A charge of 3.40μC is held fixed at the origin. A second charge of 3.40μC is released from rest at the position (1.25m, 0.570m). If the mass of the second charge is 2.49 m, and its speed at infinity is 7.79 m/s, at what distance from the origin does the second charge attain half the speed it will have at infinity?
I really am unsure which equations to use. However, I think that, when the second charge attains half the speed it will have at infinity, half its energy will be kinetic and half its energy will be potential. (Right? No? Maybe?) So some relevant equations would be:
Ki + Ui = Kf + Uf
F = kQ/r^2
ΔK = 1/2mvf^2 - 1/2mvi^2
ΔV = qΔV
You are solving for r.
The Attempt at a Solution
My issue in physics always is that I'm unsure how to set up the problem, and I never know which equations to pick. Lately this has been compounded by the fact that I've lost class and study time due to severe migraines, so I've been teaching myself almost everything (and this part of physics is something I've been struggling to pick up on my own).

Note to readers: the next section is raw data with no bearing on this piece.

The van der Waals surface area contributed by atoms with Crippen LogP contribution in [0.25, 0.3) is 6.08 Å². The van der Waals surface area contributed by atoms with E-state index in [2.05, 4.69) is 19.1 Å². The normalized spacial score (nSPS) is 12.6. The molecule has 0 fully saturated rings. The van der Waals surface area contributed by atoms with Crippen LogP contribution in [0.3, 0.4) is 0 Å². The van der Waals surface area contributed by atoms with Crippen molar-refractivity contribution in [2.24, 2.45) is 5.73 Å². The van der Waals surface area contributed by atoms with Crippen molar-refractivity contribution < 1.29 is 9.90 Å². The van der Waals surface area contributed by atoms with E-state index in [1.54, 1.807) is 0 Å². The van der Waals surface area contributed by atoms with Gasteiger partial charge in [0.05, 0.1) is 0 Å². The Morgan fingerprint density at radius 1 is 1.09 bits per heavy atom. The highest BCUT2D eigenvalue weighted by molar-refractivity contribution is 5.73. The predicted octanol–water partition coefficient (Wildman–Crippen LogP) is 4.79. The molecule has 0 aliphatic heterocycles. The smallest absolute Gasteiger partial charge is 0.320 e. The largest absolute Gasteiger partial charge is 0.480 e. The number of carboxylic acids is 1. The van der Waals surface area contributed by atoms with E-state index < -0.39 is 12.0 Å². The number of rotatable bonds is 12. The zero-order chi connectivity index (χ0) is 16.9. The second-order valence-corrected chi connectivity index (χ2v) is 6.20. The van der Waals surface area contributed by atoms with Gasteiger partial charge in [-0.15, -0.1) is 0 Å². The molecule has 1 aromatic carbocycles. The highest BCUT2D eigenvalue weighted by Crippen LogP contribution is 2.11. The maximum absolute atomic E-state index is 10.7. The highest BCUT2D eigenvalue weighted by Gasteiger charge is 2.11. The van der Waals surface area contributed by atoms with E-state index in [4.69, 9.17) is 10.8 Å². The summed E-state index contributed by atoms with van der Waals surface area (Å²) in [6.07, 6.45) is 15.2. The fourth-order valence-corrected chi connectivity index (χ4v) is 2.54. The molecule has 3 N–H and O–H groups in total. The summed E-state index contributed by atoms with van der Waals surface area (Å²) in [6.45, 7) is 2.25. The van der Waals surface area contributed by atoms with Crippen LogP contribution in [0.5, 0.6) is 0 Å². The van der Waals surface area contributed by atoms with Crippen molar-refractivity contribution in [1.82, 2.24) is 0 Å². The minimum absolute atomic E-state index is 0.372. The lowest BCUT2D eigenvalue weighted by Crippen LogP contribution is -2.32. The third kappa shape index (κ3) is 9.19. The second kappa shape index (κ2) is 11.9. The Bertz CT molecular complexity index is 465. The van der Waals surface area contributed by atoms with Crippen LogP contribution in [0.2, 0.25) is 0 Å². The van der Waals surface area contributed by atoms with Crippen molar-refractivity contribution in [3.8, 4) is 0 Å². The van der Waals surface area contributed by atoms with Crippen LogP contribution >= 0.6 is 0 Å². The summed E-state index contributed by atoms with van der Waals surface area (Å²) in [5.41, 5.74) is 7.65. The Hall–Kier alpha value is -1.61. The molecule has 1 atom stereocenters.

Anyway, my attempt at a solution was this:
1/2mvi^2 + qVi = 1/2mvf^2 + qVf
1/2mvi^2 + q(kq/ri^2) = 1/2mf^2 + q(kq/rf^2)
I plugged in the numbers given in the problem (using 1.37 for ri, calculated from the initial position of the second charge). I got an rf value of 5.37. Any help would be appreciated!